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Let $(X_n)$ and $(Y_n)$ be two sequence of random variables. $(X_n)$ and $(Y_n)$ are independent to each other. If $(X_n)$ and $(Y_n)$ have limits in distribution. $(X_n)$ tends to $X$, and $(Y_n)$ tends to $Y$ in distribution. Intuitively $X$ and $Y$ are independent, is this true? How can I prove it?

Thank you very much.

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1 Answer 1

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The limits $X$ and $Y$ are not unique ... one can show that there always exist independent random variables $U$ and $V$ such that $X \stackrel{d}{=} U$ and $Y \stackrel{d}{=} V$ and $X_n \stackrel{d}{\to} U$, $Y_n \stackrel{d}{\to} V$.

Follows like this: Let $X \sim \mu$, $Y \sim \nu$ for distributions $\mu$, $\nu$. There exists a probability space $(\Omega',\mathcal{A}',\mathbb{P}')$ and independent random variables $U$ and $V$ on $\Omega'$ such that $U \sim \mu$, $V \sim \nu$ (Proof: Heinz Bauer: "Probability Theory" (De Gruyter 1996), Theorem 9.5). Since the convergence in distribution only depends on the distribution of the random variables you still have $X_n \stackrel{d}{\to} U$ and $Y_n \stackrel{d}{\to} V$.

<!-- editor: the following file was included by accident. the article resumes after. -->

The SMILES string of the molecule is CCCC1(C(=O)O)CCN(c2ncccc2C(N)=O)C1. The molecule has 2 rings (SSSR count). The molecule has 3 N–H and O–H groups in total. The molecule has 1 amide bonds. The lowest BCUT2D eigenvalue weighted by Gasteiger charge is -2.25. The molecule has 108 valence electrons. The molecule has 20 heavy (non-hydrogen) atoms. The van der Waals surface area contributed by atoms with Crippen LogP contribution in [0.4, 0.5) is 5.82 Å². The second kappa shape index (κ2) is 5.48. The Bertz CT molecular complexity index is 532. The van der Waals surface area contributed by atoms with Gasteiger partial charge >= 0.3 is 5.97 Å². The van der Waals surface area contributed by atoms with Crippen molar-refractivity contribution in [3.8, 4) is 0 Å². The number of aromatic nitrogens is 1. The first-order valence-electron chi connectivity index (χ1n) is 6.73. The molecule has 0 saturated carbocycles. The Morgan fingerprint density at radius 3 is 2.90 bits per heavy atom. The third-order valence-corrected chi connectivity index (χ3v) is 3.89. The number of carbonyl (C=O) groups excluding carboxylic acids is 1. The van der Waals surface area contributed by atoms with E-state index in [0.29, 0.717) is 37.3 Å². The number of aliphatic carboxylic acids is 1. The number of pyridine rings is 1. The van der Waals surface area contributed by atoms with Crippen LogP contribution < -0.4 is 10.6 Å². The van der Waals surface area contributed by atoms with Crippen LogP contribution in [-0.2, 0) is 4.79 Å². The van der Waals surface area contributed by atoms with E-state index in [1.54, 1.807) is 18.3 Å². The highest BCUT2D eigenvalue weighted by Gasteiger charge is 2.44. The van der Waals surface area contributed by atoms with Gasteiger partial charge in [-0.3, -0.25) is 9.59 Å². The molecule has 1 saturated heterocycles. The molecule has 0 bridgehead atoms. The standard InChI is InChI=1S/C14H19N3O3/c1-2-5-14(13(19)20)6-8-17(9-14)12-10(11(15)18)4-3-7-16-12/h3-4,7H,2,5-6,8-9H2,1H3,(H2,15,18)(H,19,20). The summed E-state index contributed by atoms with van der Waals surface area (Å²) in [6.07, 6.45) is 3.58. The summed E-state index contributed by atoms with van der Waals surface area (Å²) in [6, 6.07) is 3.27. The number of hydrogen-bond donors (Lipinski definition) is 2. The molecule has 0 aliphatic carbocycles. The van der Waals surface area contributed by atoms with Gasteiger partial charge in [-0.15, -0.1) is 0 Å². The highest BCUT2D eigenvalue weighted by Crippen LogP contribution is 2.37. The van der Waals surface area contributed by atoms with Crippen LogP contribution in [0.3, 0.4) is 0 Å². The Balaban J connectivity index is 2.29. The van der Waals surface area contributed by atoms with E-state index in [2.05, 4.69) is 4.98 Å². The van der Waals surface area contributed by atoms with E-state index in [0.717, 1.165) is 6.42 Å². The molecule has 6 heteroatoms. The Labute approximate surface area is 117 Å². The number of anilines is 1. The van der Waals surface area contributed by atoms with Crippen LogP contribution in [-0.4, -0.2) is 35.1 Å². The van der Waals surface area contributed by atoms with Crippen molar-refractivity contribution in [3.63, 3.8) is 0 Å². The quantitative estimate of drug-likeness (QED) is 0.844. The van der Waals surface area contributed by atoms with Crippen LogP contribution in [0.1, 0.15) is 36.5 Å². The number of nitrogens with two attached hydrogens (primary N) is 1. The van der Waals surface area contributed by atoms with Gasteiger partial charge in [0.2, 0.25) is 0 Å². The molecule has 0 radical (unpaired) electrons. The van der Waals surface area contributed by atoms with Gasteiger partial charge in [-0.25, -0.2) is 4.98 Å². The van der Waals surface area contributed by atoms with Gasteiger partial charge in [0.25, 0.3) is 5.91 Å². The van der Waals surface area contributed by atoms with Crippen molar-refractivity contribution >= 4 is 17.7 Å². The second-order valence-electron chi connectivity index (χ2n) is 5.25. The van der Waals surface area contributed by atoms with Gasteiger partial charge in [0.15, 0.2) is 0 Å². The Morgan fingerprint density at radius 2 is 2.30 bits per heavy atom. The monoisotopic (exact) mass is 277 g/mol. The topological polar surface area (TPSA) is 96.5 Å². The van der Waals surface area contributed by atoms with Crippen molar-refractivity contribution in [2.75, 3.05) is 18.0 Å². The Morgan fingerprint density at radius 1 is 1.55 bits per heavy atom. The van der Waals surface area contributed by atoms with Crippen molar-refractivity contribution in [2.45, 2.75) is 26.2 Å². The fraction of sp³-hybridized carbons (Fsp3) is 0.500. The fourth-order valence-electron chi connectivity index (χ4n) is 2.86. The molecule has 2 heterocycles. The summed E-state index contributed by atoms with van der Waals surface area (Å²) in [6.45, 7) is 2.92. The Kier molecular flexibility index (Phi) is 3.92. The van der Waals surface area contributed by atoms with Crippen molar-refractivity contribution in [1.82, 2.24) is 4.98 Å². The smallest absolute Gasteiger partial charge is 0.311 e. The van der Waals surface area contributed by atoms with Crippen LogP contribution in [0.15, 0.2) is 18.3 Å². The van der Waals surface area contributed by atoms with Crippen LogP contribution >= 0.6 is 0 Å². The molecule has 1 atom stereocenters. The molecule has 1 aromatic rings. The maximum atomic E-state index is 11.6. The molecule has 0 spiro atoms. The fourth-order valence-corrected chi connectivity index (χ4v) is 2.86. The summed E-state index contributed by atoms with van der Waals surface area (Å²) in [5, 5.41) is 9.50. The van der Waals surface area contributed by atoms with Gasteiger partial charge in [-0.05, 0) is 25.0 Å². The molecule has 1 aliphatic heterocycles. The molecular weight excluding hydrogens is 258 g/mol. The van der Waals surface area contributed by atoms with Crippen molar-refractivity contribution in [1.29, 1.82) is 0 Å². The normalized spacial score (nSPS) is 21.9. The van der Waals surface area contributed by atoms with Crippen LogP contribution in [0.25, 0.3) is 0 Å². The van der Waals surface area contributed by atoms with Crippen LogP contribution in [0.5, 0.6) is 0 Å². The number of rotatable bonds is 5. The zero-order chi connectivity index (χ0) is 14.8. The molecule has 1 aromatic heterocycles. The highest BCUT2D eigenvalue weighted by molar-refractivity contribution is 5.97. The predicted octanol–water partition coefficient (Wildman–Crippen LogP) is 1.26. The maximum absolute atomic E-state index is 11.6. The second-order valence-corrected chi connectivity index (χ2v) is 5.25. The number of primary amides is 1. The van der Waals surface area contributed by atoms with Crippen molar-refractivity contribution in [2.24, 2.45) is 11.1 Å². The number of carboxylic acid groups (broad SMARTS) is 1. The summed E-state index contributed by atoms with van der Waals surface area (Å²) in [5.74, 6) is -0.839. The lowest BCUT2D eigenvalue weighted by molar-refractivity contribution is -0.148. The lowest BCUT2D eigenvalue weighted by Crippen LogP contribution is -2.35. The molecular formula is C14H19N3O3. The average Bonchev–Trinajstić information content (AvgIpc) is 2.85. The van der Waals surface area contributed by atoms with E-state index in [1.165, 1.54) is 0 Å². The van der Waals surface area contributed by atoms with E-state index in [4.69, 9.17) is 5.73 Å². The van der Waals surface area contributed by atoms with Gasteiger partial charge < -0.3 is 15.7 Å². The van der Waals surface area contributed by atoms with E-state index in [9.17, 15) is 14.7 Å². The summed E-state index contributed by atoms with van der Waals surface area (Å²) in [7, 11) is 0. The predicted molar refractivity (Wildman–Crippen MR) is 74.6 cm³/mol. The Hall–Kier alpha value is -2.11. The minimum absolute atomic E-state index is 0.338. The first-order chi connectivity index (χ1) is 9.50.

So as far as I can see you don't even need the independence of $X_n$ and $Y_n$ (but you'll need it if you want to proof $(X_n,Y_n) \stackrel{d}{\to} (U,V)$ or $X_n + Y_n \to U+V$).

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Thanks for your answer. –  XXX11235 Nov 10 '12 at 3:30
    
@saz Can you give a reference for the existence of $U,V$ such that there are independent? I did not know this result. Thanks in advance –  math Nov 10 '12 at 8:19
    
I should have mentioned that U and V are not necessarily random variables on the same probability space as $X_n$, $Y_n$. (But this isn't a problem, since convergence in distribution ONLY depends on the distribution of the random variables.) ... You'll find the proof that there exists a probability space like that in most probability theory-books, for example "Probability Theory"-Heinz Bauer. –  saz Nov 10 '12 at 10:40

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